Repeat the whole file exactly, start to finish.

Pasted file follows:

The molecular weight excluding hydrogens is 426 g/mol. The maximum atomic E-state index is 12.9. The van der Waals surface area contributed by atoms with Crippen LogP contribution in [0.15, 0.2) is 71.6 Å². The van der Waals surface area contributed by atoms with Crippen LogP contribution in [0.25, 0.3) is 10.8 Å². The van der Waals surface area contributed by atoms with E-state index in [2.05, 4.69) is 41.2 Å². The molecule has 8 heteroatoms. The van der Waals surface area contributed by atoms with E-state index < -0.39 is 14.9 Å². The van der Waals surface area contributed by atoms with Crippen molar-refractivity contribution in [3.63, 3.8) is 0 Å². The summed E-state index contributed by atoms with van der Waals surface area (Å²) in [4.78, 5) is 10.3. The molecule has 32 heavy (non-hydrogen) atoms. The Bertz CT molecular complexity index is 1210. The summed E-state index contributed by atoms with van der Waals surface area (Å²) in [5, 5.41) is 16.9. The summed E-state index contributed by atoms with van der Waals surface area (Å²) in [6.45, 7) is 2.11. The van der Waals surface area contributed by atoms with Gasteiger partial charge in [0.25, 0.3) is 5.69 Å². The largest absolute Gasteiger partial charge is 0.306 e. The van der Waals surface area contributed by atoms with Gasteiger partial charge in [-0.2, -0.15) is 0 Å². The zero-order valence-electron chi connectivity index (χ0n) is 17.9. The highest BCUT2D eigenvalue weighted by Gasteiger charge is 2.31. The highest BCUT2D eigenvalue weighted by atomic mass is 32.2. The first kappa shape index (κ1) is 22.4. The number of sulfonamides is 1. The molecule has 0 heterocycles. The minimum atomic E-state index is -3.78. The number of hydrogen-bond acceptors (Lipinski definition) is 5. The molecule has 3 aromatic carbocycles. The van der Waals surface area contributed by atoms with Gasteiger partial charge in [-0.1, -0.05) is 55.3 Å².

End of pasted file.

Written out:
The molecular weight excluding hydrogens is 426 g/mol. The maximum atomic E-state index is 12.9. The van der Waals surface area contributed by atoms with Crippen LogP contribution in [0.15, 0.2) is 71.6 Å². The van der Waals surface area contributed by atoms with Crippen LogP contribution in [0.25, 0.3) is 10.8 Å². The van der Waals surface area contributed by atoms with E-state index in [2.05, 4.69) is 41.2 Å². The molecule has 8 heteroatoms. The van der Waals surface area contributed by atoms with E-state index < -0.39 is 14.9 Å². The van der Waals surface area contributed by atoms with Crippen molar-refractivity contribution in [3.63, 3.8) is 0 Å². The summed E-state index contributed by atoms with van der Waals surface area (Å²) in [4.78, 5) is 10.3. The molecule has 32 heavy (non-hydrogen) atoms. The Bertz CT molecular complexity index is 1210. The summed E-state index contributed by atoms with van der Waals surface area (Å²) in [5, 5.41) is 16.9. The summed E-state index contributed by atoms with van der Waals surface area (Å²) in [6.45, 7) is 2.11. The van der Waals surface area contributed by atoms with Gasteiger partial charge in [0.25, 0.3) is 5.69 Å². The largest absolute Gasteiger partial charge is 0.306 e. The van der Waals surface area contributed by atoms with Gasteiger partial charge in [-0.2, -0.15) is 0 Å². The zero-order valence-electron chi connectivity index (χ0n) is 17.9. The highest BCUT2D eigenvalue weighted by Gasteiger charge is 2.31. The highest BCUT2D eigenvalue weighted by atomic mass is 32.2. The first kappa shape index (κ1) is 22.4. The number of sulfonamides is 1. The molecule has 0 heterocycles. The minimum atomic E-state index is -3.78. The number of hydrogen-bond acceptors (Lipinski definition) is 5. The molecule has 3 aromatic carbocycles. The van der Waals surface area contributed by atoms with Gasteiger partial charge in [-0.1, -0.05) is 55.3 Å².